India’s Historic Elections Bring Uncertainty, And Hope For Democratic Governance

The failure of the Manmohan Singh government to overcome the impression that it was listless and corrupt contributed to its losses in last week’s elections. It also was unable to achieve a balance between “promoting economic growth and ensuring distributive justice,” writes Pradeep Taneja, a University of Melbourne lecturer in Asian Politics at the School of Social and Political Sciences.

That failure permitted the conservative Bharatiya Janata Party (BJP), led by Narendra Modi, to sweep into power and has left many wondering where he will take India’s foreign policy.

Kevin Lees of The National Interest says Modi’s election might pose a challenge to US-Indian relations, which sit at the lowest point since Obama took office.

“Among the priorities of the Obama administration in its final two-and-a-half years, the challenge of restoring strong ties with India should lie at the top of the Asia agenda. No amount of pivoting will matter much if U.S. ties to the world’s largest democracy—and, despite its current stumbles, one of the world’s largest emerging economies—lie in tatters in January 2017. The most beguiling aspect of Modi’s likely victory is that no one knows exactly how Modi will approach U.S. relations,” he posits.

The Brookings Institution’s Tanvi Madan says there will be some continuity in the nation’s foreign policy, but also the possibility of institutional reform of India’s foreign, energy and trade policymaking apparatus. Although, he notes, the feasibility of this is unknown.

“There has been talk of capacity increases, bringing in outside experts to a greater extent, as well as institutional reorganization. In addition, it’ll be interesting to see whether and how Modi brings in the states and the diaspora into his foreign policy approach – also something he has talked about on a number of occasions. Furthermore, there might be specific changes in India’s relationships with particular partners, for example, a new Indian government might bring relations with Israel more out into the open,” says Madan.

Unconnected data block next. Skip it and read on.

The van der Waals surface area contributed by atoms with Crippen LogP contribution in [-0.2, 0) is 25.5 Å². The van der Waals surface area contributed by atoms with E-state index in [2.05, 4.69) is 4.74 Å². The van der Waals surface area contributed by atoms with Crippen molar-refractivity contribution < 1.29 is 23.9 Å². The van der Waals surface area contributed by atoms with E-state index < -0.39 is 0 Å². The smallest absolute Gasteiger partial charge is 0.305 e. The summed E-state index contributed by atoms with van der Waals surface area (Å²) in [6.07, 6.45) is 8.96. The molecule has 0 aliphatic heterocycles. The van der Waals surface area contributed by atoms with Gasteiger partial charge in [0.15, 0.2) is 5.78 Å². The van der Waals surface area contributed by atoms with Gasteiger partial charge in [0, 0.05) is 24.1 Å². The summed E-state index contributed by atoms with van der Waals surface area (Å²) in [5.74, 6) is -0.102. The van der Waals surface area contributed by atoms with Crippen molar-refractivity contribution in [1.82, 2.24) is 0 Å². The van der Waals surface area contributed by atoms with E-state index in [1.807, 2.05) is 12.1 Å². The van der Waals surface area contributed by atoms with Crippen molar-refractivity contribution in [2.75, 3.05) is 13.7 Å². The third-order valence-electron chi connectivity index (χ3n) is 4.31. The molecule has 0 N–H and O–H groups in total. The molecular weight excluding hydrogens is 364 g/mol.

The Washington Post editorial board echoes the uncertainty surrounding the direction Modi and the BJP will lead India.

“What remains to be seen is whether Mr. Modi will be the Deng Xiaopeng of India or its Vladi­mir Putin — a leader whose economic ambitions are derailed by nationalism and authoritarian temptations. For India’s 165 million Muslims, and for much of the outside world, Mr. Modi is still notorious for his lifelong membership in a quasi-martial Hindu nationalist movement and his failure to stop anti-Muslim riots in Gujarat in 2002. Though he has recently steered away from sectarianism, Mr. Modi remains intolerant of critics, both in his own party and in the media,” the editors ponder.

The road forward for India may be unclear, but columnist Anne Applebaum suggests the recent elections demonstrate the potential of democracy to take root in a country of diverse religions, languages and plagued by high poverty rates. And the example it and other nations can set for alternatives to US-styled democratic rule.

“No other system could have fostered the bargaining, the deal-making and the local and national coalitions that have kept relative peace on the subcontinent for more than 60 years. India, which just held the biggest election in history — 814 million people were eligible to vote over 36 days — has, contrary to many outsiders’ assumptions, also lifted millions of people out of absolute poverty in recent years. Many of them turned out to vote,” she notes.


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